From Our Pipe Dream Department: Harmful AI Must Pay Victims!

October 28, 2022

It looks like the European Commission is taking the potential for algorithms to cause harm seriously. The Register reports, “Europe Just Might Make it Easier for People to Sue for Damage Caused by AI Tech.”  Vice-president for values and transparency V?ra Jourová frames the measure as a way to foster trust in AI technologies. Apparently EU officials believe technical innovation is helped when the public knows appropriate guardrails are in place. What an interesting perspective. Writer Katyanna Quach describes:

“The proposed AI Liability Directive aims to do a few things. One main goal is updating product liability laws so that they effectively cover machine-learning systems and lower the burden-of-proof for a compensation claimant. This ought to make it easier for people to claim compensation, provided they can prove damage was done and that it’s likely a trained model was to blame. This means someone could, for instance, claim compensation if they believe they’ve been discriminated against by AI-powered recruitment software. The directive opens the door to claims for compensation following privacy blunders and damage caused by poor safety in the context of an AI system gone wrong. Another main aim is to give people the right to demand from organizations details of their use of artificial intelligence to aid compensation claims. That said, businesses can provide proof that no harm was done by an AI and can argue against giving away sensitive information, such as trade secrets. The directive is also supposed to give companies a clear understanding and guarantee of what the rules around AI liability are.”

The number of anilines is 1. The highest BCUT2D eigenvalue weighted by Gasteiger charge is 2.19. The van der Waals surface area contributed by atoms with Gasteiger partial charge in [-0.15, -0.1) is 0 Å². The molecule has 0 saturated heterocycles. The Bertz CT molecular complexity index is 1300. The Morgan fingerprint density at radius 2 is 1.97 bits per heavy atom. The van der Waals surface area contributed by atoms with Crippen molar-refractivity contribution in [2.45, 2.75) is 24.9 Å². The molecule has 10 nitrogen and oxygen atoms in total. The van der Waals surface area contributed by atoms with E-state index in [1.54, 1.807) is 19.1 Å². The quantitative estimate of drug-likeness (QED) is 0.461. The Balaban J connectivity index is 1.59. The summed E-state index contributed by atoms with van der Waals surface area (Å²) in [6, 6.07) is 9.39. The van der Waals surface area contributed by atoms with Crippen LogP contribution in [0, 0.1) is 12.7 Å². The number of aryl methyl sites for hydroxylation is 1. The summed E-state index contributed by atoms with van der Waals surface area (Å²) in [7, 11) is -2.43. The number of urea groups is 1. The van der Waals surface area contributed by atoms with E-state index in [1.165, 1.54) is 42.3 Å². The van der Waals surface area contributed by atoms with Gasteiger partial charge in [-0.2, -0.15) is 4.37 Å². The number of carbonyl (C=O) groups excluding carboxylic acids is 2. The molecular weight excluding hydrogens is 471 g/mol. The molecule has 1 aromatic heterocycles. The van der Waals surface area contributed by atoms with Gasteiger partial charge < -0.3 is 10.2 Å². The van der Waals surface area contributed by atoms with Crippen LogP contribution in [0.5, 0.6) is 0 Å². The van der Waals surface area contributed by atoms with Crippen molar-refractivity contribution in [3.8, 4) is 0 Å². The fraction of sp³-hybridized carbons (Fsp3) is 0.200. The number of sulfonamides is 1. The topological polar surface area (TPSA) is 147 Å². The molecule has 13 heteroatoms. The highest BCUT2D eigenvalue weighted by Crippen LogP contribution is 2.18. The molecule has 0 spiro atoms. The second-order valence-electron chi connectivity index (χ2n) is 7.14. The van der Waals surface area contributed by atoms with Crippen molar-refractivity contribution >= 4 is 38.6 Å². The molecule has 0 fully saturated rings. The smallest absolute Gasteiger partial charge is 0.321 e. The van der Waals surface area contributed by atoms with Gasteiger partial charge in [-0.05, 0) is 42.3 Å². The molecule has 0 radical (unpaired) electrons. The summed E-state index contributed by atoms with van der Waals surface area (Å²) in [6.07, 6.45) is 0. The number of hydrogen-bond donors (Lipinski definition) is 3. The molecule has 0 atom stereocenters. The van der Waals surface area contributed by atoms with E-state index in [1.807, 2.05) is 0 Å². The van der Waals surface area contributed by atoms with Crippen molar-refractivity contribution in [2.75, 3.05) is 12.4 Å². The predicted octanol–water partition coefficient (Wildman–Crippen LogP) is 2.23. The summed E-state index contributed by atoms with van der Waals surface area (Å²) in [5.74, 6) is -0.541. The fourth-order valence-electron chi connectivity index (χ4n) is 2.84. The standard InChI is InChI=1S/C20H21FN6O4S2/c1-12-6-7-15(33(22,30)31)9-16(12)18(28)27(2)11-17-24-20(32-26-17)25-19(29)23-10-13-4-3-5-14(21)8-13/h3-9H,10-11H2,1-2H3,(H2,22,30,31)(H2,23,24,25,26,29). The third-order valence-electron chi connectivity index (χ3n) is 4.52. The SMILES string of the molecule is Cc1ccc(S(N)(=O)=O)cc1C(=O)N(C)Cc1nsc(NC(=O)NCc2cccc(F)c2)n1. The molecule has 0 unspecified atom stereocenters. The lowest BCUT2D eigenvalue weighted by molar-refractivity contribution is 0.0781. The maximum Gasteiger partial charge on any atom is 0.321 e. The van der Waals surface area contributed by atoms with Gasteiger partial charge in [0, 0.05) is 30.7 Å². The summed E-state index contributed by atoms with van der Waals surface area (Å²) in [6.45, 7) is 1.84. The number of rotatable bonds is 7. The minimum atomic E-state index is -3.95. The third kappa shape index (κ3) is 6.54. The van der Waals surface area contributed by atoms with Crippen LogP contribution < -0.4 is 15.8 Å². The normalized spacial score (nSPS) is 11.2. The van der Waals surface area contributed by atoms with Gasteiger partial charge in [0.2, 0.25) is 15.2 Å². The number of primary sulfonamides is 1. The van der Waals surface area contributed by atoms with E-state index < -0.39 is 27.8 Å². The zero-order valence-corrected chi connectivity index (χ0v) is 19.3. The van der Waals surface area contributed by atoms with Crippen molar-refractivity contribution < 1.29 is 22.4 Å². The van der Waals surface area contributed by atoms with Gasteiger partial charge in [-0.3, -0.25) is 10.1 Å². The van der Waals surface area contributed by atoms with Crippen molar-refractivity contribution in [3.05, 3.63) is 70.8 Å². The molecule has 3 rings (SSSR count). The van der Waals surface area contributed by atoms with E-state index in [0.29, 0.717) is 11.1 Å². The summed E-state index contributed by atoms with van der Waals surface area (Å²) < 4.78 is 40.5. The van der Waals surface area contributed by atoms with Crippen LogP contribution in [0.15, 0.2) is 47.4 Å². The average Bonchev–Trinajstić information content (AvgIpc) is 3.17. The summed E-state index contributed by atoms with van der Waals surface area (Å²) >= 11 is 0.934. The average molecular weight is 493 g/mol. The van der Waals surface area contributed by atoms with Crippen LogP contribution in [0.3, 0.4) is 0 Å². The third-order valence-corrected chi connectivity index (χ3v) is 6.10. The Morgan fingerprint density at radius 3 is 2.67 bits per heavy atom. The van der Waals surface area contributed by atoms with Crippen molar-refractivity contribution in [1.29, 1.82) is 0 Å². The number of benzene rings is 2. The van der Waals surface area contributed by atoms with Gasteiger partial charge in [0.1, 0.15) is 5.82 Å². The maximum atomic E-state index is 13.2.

Officials hope such clarity will encourage developers to move forward with AI technologies without the fear of being blindsided by unforeseen allegations. Another goal is to build the current patchwork of AI standards and legislation across Europe into a cohesive set of rules. Commissioner for Justice Didier Reynders declares citizen protection top priority, stating, “technologies like drones or delivery services operated by AI can only work when consumers feel safe and protected.” Really? I’d like to see US officials tell that to Amazon.

Cynthia Murrell, October 28, 2022


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